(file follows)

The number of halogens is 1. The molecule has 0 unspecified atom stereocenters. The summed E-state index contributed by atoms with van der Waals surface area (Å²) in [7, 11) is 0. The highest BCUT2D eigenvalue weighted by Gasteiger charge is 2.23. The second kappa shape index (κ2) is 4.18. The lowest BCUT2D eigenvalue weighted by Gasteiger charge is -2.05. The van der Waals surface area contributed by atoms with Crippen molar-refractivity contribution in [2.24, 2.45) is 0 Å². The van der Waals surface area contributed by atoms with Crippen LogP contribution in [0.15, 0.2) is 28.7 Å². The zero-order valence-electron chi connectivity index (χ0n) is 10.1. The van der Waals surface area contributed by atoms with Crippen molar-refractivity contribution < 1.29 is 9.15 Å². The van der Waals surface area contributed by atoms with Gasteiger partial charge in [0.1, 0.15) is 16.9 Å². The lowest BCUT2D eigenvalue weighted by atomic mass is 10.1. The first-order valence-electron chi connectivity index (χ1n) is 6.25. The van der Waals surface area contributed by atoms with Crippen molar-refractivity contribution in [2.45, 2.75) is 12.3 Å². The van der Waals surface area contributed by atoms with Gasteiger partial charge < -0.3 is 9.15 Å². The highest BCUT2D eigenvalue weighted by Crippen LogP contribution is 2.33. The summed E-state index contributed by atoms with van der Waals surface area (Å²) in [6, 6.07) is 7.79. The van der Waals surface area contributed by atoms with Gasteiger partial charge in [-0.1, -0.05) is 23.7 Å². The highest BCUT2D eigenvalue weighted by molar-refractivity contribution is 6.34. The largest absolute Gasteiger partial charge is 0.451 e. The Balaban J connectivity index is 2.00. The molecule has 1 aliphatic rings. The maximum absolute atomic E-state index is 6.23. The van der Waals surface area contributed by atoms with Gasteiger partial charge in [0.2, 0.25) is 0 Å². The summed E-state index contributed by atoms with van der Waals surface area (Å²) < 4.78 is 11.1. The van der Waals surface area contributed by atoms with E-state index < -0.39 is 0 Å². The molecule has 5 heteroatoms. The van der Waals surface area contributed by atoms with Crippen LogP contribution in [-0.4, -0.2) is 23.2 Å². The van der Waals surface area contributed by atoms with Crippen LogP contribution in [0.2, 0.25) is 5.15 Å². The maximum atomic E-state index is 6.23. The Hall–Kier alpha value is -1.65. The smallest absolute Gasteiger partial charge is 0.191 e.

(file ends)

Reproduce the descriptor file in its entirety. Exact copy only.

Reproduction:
The number of halogens is 1. The molecule has 0 unspecified atom stereocenters. The summed E-state index contributed by atoms with van der Waals surface area (Å²) in [7, 11) is 0. The highest BCUT2D eigenvalue weighted by Gasteiger charge is 2.23. The second kappa shape index (κ2) is 4.18. The lowest BCUT2D eigenvalue weighted by Gasteiger charge is -2.05. The van der Waals surface area contributed by atoms with Crippen molar-refractivity contribution in [2.24, 2.45) is 0 Å². The van der Waals surface area contributed by atoms with Crippen LogP contribution in [0.15, 0.2) is 28.7 Å². The zero-order valence-electron chi connectivity index (χ0n) is 10.1. The van der Waals surface area contributed by atoms with Crippen molar-refractivity contribution < 1.29 is 9.15 Å². The van der Waals surface area contributed by atoms with Gasteiger partial charge in [0.1, 0.15) is 16.9 Å². The lowest BCUT2D eigenvalue weighted by atomic mass is 10.1. The first-order valence-electron chi connectivity index (χ1n) is 6.25. The van der Waals surface area contributed by atoms with Crippen molar-refractivity contribution in [2.45, 2.75) is 12.3 Å². The van der Waals surface area contributed by atoms with Gasteiger partial charge < -0.3 is 9.15 Å². The highest BCUT2D eigenvalue weighted by Crippen LogP contribution is 2.33. The summed E-state index contributed by atoms with van der Waals surface area (Å²) in [6, 6.07) is 7.79. The van der Waals surface area contributed by atoms with Gasteiger partial charge in [-0.1, -0.05) is 23.7 Å². The highest BCUT2D eigenvalue weighted by molar-refractivity contribution is 6.34. The largest absolute Gasteiger partial charge is 0.451 e. The Balaban J connectivity index is 2.00. The molecule has 1 aliphatic rings. The maximum absolute atomic E-state index is 6.23. The van der Waals surface area contributed by atoms with Gasteiger partial charge in [0.2, 0.25) is 0 Å². The summed E-state index contributed by atoms with van der Waals surface area (Å²) < 4.78 is 11.1. The van der Waals surface area contributed by atoms with E-state index < -0.39 is 0 Å². The molecule has 5 heteroatoms. The van der Waals surface area contributed by atoms with Crippen LogP contribution in [-0.4, -0.2) is 23.2 Å². The van der Waals surface area contributed by atoms with Crippen LogP contribution in [0.2, 0.25) is 5.15 Å². The maximum atomic E-state index is 6.23. The Hall–Kier alpha value is -1.65. The smallest absolute Gasteiger partial charge is 0.191 e.